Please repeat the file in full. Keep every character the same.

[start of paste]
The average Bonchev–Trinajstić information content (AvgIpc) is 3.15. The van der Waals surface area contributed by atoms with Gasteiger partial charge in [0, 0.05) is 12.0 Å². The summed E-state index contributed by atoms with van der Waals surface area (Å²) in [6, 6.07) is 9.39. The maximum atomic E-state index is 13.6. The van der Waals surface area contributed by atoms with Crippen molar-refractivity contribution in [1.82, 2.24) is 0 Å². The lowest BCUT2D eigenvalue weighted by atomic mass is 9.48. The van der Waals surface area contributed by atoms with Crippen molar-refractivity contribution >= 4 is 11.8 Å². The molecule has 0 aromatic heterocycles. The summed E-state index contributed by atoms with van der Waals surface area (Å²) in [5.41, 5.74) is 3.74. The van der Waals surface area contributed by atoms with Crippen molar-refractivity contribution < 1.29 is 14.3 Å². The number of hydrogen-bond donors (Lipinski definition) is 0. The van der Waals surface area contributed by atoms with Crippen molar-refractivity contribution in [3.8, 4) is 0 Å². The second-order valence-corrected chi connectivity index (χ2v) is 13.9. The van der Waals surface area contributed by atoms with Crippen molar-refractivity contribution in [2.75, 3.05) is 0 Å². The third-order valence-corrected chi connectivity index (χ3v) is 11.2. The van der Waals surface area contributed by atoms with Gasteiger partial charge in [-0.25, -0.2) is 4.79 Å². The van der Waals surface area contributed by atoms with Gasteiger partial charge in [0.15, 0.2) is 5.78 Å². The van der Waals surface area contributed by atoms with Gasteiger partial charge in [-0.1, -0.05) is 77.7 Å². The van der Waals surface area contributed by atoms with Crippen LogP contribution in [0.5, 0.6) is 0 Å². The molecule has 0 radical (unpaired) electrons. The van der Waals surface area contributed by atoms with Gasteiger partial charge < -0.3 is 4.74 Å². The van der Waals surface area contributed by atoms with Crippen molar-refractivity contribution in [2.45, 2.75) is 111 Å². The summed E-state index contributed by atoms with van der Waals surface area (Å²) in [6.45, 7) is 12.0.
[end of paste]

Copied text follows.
The average Bonchev–Trinajstić information content (AvgIpc) is 3.15. The van der Waals surface area contributed by atoms with Gasteiger partial charge in [0, 0.05) is 12.0 Å². The summed E-state index contributed by atoms with van der Waals surface area (Å²) in [6, 6.07) is 9.39. The maximum atomic E-state index is 13.6. The van der Waals surface area contributed by atoms with Crippen molar-refractivity contribution in [1.82, 2.24) is 0 Å². The lowest BCUT2D eigenvalue weighted by atomic mass is 9.48. The van der Waals surface area contributed by atoms with Crippen molar-refractivity contribution >= 4 is 11.8 Å². The molecule has 0 aromatic heterocycles. The summed E-state index contributed by atoms with van der Waals surface area (Å²) in [5.41, 5.74) is 3.74. The van der Waals surface area contributed by atoms with Crippen molar-refractivity contribution < 1.29 is 14.3 Å². The number of hydrogen-bond donors (Lipinski definition) is 0. The van der Waals surface area contributed by atoms with Crippen molar-refractivity contribution in [3.8, 4) is 0 Å². The second-order valence-corrected chi connectivity index (χ2v) is 13.9. The van der Waals surface area contributed by atoms with Crippen molar-refractivity contribution in [2.75, 3.05) is 0 Å². The third-order valence-corrected chi connectivity index (χ3v) is 11.2. The van der Waals surface area contributed by atoms with Gasteiger partial charge in [-0.25, -0.2) is 4.79 Å². The van der Waals surface area contributed by atoms with Gasteiger partial charge in [0.15, 0.2) is 5.78 Å². The van der Waals surface area contributed by atoms with Gasteiger partial charge in [-0.1, -0.05) is 77.7 Å². The van der Waals surface area contributed by atoms with Crippen LogP contribution in [0.5, 0.6) is 0 Å². The molecule has 0 radical (unpaired) electrons. The van der Waals surface area contributed by atoms with Gasteiger partial charge < -0.3 is 4.74 Å². The van der Waals surface area contributed by atoms with Crippen molar-refractivity contribution in [2.45, 2.75) is 111 Å². The summed E-state index contributed by atoms with van der Waals surface area (Å²) in [6.45, 7) is 12.0.